I showed a video at our mid-week communion service here last Thursday where the message was about letting go of the things we hold onto in our lives, those things that distract us from ‘the one thing’ – what God is calling us to.  We often say ‘yes’ to all kinds of obligations that keep us from focusing on what really matters.  But if we’re serious about following Jesus, what really matters is that our lives contribute to the building up of God’s kingdom, by accepting God’s strength and God’s power that’s given to us so that, like Simon’s mother-in-law, we might rise up from the fever of life to  serve God.

But maybe we’re like Jacob and Israel, in Isaiah 40:27, complaining that God doesn’t notice us or doesn’t care about us or isn’t able to do anything to save us or help us?  The answer given in vv. 28-31 is that God is continually working for us, tirelessly, endlessly.  And so we can either sink in our cynicism while holding on to false securities, or we can live in hope and expectation that God moves powerfully, among us and within us.  God’s power and energy is here – we simply need to trust. 

Sometimes amidst life’s struggles it can feel like we’re distant from God, in a kind of spiritual exile.  Or with this economy perhaps we’re in an economic exile, where we’re unfairly separate from those in a higher income bracket.  When life’s at its most difficult, we can lose perspective. We can lose sight of the trees for the forest. That’s when we most need to remember: the creator of the universe knows our situation. God understands our fears, our hopes, our dreams, and our pains. God’s wisdom is unsearchable, and God’s power is unmatched. Remember who you really belong to, and rest in God’s holy presence. Do you not know?  Have you not heard? Look at the world around you - look up at the stars, on these cold and clear nights - and receive the gift of perspective. God is vast, and we are small, and God is holding us in the palm of his hand.  In the name of the Father, and of the Son, and of the Holy Spirit, Amen.

Wednesday, 1 February 2012


I've been thinking a lot about leadership lately.  I'm writing an essay on church discipline and its relevance in the 21st century church, and of course the leader of a church has a role in that.  There have been some interesting online debates recently about church discipline - if you're interested take a look at Matthew Paul Turner's blog.

But my thoughts on leadership have been much wider than just church discipline, and it seems I'm not the only one who is thinking a lot about 21st century church leadership lately (see Mike Friesen's blog here, here and here, for instance).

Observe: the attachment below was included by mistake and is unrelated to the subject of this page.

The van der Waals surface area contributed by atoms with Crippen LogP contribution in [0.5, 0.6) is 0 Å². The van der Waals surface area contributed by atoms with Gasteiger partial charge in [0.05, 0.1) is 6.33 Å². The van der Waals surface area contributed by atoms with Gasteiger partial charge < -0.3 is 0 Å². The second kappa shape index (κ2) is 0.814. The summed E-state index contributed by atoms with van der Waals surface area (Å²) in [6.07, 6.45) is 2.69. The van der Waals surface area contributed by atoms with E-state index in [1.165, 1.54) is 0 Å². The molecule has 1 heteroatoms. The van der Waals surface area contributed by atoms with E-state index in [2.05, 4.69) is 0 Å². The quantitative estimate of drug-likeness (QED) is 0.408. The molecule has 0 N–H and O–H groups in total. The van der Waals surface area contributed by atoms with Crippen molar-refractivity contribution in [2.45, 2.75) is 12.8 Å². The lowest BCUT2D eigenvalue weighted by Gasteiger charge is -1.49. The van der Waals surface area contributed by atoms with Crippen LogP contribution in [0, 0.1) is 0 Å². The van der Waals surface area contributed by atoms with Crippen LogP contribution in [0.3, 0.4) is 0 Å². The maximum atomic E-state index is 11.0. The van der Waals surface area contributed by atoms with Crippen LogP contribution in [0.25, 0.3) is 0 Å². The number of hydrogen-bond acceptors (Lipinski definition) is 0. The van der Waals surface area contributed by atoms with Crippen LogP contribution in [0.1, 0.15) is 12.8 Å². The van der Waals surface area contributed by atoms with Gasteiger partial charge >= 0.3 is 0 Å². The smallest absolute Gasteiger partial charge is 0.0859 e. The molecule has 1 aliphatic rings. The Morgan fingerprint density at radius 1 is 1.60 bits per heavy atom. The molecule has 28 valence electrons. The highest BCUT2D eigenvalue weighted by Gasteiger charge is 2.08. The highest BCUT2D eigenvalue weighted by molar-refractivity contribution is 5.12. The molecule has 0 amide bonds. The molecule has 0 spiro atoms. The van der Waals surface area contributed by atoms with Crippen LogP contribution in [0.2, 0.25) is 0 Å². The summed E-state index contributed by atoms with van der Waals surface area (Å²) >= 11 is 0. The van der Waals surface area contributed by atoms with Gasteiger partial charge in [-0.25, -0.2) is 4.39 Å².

In my research for this essay I've found some great books, which I highly recommend: 

The Fourfold Leadership of Jesus, by Andrew Watson, an Anglican vicar;

7 Deadly Sins of Women in Leadership by Kate Coleman, a Baptist minister;

Post-Christendom:  Church and Mission in a Strange New World by Stuart Murray, an Anabaptist and overseer of Urban Expression, a pioneering urban church planting agency;

and Leadership:  a Critical Text by Simon Western, a Quaker, and the Director of Coaching at the Management School, Lancaster University.

At this point in my curacy (in my final year) I'm reflecting a lot on what kind of leader I want to be and what kind of leader God wants me to be.  I'm thinking about what kind of leadership style I'm inclined towards, and how I might need to push beyond my natural comfort zones to really go where God wants to take me in terms of leading a church as an incumbent.  It's quite exciting, really.  This is such an interesting time in Christianity in the west.  Interesting and very challenging. 

I quite like it that the books listed above, the ones I really got a lot out of, are written by people from four different traditions.  One thing I warmed to about all four books is their common emphasis on the need for collaboration and community.  The 21st century does not take well to domineering, heirarchical leadership, but a multi-voiced, sensitive, listening, serving and enabling kind of leadership is what many are calling for, with vision, attentive to the Spirit. Bring it on!